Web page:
We often lump together sadness and depression, but they’re actually quite different.

Let’s start with sadness.

We feel sad when we’re hurt or something is wrong in our lives. Sadness, like all emotions, eventually goes away. But if we try to minimize it or ignore it, it can last a lot longer.

Often we don’t feel comfortable feeling sad. And so it may feel natural to want to distract yourself or avoid feeling that way. When growing up, you might have been taught to bottle up your feelings of sadness and pretend everything was okay.

When we don’t know how to handle sadness, we can often feel alone and lost. Remember that sadness is something that everyone experiences. Ignoring your sadness can make things worse. As strange as it sounds, giving yourself permission to feel sad can help you to feel happier. Sadness can help push us to make changes, to problem-solve, and to connect with people who care about us.

Depression is different: It’s a mood disorder. People with depression experience a low mood that lasts more than several weeks and as long as many years. We need help to address depression.

People with depression tend to get better with a mix of medication, therapy, and lifestyle changes. Not everyone has access to these things, however. If you can’t afford therapy or don’t have access to a therapist, you may be able to find help through a support group or community mental health organization.

There may be reasons why you feel hesitant to try these options. There is often a lot of stigma surrounding mental health conditions like depression. People may think “it’s all in your head” or that you can “will yourself to get over it.” But depression is real and it’s not something you can fix just by being strong. Depression can happen to anyone, regardless of their mental or emotional strength.

Often, people who are depressed report that they don’t feel sad as much as they feel numb. Without depression, people experience common ups and downs on the roller-coaster of emotions. But someone with depression can feel flat, where it’s hard to have any strong feeling.

Many people with depression experience what’s called anhedonia—things don’t feel as fun, beautiful, enjoyable, or meaningful. It’s almost like you’re living life with a grey cloud over everything. Your favourite music doesn’t sound as good. A delicious meal doesn’t taste that good. You watch a funny movie but you’re not laughing. People you ordinarily love spending time with no longer make you feel happy. Anhedonia makes it harder for you to be able to feel like this is something you still enjoy.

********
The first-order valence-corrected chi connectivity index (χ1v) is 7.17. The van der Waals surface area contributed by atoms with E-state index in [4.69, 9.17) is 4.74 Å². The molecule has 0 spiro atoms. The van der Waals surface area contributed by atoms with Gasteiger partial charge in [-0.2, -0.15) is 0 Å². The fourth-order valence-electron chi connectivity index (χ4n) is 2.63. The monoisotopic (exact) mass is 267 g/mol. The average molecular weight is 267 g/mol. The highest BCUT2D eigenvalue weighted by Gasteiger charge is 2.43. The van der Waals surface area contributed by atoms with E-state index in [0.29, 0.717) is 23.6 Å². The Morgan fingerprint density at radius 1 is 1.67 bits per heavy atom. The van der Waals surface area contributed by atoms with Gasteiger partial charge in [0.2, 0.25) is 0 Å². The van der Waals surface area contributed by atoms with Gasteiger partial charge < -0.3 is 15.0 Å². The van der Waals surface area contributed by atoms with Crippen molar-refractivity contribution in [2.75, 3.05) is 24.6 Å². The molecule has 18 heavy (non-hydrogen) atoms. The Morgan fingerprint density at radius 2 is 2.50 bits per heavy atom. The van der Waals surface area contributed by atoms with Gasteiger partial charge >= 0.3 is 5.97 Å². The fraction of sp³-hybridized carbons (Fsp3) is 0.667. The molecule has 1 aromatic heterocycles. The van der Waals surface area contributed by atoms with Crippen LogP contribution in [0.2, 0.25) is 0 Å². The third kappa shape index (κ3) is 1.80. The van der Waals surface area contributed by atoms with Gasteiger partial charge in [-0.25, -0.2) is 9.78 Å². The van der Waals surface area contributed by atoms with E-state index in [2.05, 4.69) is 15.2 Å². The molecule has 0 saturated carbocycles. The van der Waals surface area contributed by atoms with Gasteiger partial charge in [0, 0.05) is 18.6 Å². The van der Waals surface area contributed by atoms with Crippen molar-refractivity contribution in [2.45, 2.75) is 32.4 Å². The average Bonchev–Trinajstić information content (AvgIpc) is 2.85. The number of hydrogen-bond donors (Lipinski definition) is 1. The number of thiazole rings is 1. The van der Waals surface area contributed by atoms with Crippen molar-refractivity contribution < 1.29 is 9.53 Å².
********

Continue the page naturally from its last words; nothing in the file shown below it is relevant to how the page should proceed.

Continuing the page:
Recognizing anhedonia can help you realize that your emotions are not necessarily reliable at this moment. That music may still be good, the meal delicious, the comedy funny, the relationship loving—even if it doesn’t feel like it is. It can be helpful to separate what things actually are from how they might feel right now.

Another common symptom that makes it hard to cope is the strong sense of hopelessness that can come with depression. Hopelessness lies to us. It tells us that things are never going to get better and there’s no point in trying. But it’s not true. It’s the hopelessness talking.

Remember that, even when you’re feeling hopeless, there’s at least a small part of you that still feels a little hopeful. That’s the part of you that’s taking the time to read this article, a part that still thinks deep down it’s possible that something can help.

We want you to know that part of you is correct. People with depression do get better. It can be difficult. It can take a long time. You may feel exhausted or discouraged along the way. But you can feel happy again.

What can help

  • You can feel happy and sad at the same time. Being sad about one thing doesn’t take away your ability to feel happy about something else at the same time. Try to avoid seeing things as all-or-nothing. Instead, try to notice times when things are in between the extremes.
  • You can’t “fix” your sadness, but you can sit with it for a while. Listen to some music. Read a book or story about someone else’s sadness. Write out how you are feeling. Or make something creative (even if you’re not artistic) to express your sadness.